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I was reading a derivation of equations of the two-body problem and I found the following statement:

[tex]\mu \frac{d}{dt}\left (\frac{\vec{r}}{r}\right ) = \frac{\mu}{r} \vec{v} - \frac{\mu \dot{r} }{r^2} \vec{r}[/tex]

Where μ is a constant. (If you're interested on where this came from, see page 19 http://books.google.com.br/books?id...resnum=3&ved=0CCUQ6AEwAg#v=onepage&q&f=false").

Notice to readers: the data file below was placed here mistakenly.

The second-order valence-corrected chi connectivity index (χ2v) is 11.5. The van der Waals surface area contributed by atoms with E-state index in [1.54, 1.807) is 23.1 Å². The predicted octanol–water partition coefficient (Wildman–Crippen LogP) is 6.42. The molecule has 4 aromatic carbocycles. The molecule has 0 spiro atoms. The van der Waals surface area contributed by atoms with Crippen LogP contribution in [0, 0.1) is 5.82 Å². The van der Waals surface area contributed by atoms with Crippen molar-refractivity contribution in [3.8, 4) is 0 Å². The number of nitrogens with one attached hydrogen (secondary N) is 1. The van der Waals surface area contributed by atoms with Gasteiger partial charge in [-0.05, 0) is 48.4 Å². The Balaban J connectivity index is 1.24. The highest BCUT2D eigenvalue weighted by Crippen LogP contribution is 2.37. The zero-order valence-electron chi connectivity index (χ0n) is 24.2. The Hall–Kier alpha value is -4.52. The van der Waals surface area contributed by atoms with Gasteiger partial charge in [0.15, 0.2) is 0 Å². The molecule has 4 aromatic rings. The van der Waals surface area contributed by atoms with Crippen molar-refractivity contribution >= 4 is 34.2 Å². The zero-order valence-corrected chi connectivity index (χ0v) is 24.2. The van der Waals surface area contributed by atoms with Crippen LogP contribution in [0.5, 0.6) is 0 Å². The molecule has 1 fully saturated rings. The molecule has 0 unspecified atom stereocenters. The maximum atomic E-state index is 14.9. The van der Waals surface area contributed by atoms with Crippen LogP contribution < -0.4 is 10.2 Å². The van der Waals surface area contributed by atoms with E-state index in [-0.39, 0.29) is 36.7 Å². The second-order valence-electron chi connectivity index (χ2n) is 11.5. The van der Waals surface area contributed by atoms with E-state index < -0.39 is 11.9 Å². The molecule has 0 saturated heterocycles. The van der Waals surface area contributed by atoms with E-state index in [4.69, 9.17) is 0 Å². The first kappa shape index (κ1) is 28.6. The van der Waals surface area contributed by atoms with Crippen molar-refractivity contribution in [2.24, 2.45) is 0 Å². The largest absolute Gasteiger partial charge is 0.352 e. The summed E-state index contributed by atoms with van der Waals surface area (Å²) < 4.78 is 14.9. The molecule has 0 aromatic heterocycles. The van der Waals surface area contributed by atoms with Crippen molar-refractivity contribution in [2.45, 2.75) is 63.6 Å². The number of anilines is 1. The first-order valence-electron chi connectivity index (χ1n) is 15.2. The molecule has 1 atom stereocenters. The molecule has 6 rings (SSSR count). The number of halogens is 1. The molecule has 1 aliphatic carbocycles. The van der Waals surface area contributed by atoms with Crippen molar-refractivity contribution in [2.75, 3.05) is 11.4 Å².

Calculating this derivative is easy, using the quotient rule. Anyway, I am trying to verify the inverse, that is, calculating the integral of the right member of the equation.

But my integration knowledge is very limited. I've tried using integration by parts, but I got stuck.

Could anyone give an idea on how I should proceed, or what technique I should use?

Thank you in advance.

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# Doubt about an integration

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